CIM, WBEM deliver the building blocks of SMI-S

Key benefits of the SMI-S standard will be software interoperability and reduced management costs and hassles.

By the SNIA Storage Management Forum and the DMTF

Management is at the crux of any effective storage environment. However, administrators are faced with overseeing multiple management applications, most of which are not interoperable, leading to expensive configuration and integration woes.

The Storage Networking Industry Association (SNIA) developed the Storage Management Initiative Specification (SMI-S) to enable and streamline the integration of diverse multi-vendor storage networks; enable the development of more-powerful management applications; encourage management consolidation; and provide a common interface for storage networking vendors.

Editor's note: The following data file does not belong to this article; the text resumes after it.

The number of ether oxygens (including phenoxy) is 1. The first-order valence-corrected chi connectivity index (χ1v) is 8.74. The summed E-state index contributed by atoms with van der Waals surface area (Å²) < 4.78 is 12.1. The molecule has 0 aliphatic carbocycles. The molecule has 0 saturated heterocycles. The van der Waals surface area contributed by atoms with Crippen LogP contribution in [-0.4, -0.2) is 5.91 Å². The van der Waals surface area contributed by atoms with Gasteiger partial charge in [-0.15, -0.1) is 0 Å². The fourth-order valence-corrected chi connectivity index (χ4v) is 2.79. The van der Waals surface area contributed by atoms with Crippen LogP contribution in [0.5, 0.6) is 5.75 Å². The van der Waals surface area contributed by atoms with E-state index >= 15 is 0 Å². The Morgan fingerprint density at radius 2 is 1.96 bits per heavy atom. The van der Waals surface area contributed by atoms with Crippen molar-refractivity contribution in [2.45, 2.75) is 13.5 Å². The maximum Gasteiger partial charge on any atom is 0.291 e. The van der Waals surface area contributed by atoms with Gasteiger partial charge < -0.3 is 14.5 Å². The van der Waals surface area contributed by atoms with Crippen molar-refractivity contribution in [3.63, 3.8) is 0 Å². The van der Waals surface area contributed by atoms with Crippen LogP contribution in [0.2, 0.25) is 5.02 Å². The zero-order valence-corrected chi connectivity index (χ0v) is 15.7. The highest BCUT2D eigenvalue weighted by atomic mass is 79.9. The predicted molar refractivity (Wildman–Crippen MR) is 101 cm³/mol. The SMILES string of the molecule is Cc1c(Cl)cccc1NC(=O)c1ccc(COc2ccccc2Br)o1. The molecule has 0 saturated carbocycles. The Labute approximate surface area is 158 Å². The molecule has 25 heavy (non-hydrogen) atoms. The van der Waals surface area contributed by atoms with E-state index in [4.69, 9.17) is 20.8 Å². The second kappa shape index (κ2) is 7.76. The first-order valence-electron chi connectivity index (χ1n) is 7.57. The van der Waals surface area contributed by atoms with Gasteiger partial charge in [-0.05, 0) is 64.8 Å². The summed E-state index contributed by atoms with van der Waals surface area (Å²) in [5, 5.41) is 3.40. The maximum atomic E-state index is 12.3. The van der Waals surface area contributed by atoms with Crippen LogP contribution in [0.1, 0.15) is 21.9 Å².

It is important to understand the architecture of the SMI-S and how advancements in the "building blocks" of the specification—including the Common Information Model (CIM) and Web-Based

Enterprise Management (WBEM) standards—are contributing to the features that will be delivered in SMI-S-compliant products.

Originally released in 1998, the Distributed Management Task Force's (DMTF's) CIM standard allows for the common definition of management information in a platform-independent and technology-neutral way, enabling SMI-S to deliver a more integrated and cost-effective approach to multi-vendor storage management.


The SNIA has been a DMTF Alliance Partner since 1999, participating in the development of DMTF's CIM as a common approach to providing interoperable storage management.

Another key piece of SMI-S is DMTF's WBEM standard, which leverages existing Internet and XML technologies for the interoperable exchange of management information. WBEM is a set of technologies, including an information model (CIM), an encoding specification (xmlCIM), and a set of operations with a transport mechanism (CIM Operations over HTTP).